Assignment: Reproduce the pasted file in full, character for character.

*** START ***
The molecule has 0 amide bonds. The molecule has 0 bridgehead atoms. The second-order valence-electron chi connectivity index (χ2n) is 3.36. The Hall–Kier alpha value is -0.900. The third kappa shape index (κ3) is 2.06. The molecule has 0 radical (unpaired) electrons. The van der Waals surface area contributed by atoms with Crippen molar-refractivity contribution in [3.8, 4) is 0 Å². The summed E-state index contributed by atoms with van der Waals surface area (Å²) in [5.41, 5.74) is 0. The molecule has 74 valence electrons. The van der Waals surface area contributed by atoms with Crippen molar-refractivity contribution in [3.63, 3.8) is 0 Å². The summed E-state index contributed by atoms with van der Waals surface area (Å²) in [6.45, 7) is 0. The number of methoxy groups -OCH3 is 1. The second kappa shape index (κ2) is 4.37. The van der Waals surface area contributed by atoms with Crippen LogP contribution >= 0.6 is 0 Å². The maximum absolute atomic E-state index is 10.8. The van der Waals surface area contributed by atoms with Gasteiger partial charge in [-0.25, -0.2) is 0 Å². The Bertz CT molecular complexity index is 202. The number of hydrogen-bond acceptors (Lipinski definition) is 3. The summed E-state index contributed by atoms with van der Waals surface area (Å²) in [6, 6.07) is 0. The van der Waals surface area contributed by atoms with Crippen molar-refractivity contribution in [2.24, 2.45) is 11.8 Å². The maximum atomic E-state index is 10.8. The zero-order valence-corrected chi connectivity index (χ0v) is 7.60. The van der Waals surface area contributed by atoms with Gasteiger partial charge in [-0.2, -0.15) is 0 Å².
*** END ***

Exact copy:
The molecule has 0 amide bonds. The molecule has 0 bridgehead atoms. The second-order valence-electron chi connectivity index (χ2n) is 3.36. The Hall–Kier alpha value is -0.900. The third kappa shape index (κ3) is 2.06. The molecule has 0 radical (unpaired) electrons. The van der Waals surface area contributed by atoms with Crippen molar-refractivity contribution in [3.8, 4) is 0 Å². The summed E-state index contributed by atoms with van der Waals surface area (Å²) in [5.41, 5.74) is 0. The molecule has 74 valence electrons. The van der Waals surface area contributed by atoms with Crippen molar-refractivity contribution in [3.63, 3.8) is 0 Å². The summed E-state index contributed by atoms with van der Waals surface area (Å²) in [6.45, 7) is 0. The number of methoxy groups -OCH3 is 1. The second kappa shape index (κ2) is 4.37. The van der Waals surface area contributed by atoms with Crippen LogP contribution >= 0.6 is 0 Å². The maximum absolute atomic E-state index is 10.8. The van der Waals surface area contributed by atoms with Gasteiger partial charge in [-0.25, -0.2) is 0 Å². The Bertz CT molecular complexity index is 202. The number of hydrogen-bond acceptors (Lipinski definition) is 3. The summed E-state index contributed by atoms with van der Waals surface area (Å²) in [6, 6.07) is 0. The van der Waals surface area contributed by atoms with Crippen molar-refractivity contribution in [2.24, 2.45) is 11.8 Å². The maximum atomic E-state index is 10.8. The zero-order valence-corrected chi connectivity index (χ0v) is 7.60. The van der Waals surface area contributed by atoms with Gasteiger partial charge in [-0.2, -0.15) is 0 Å².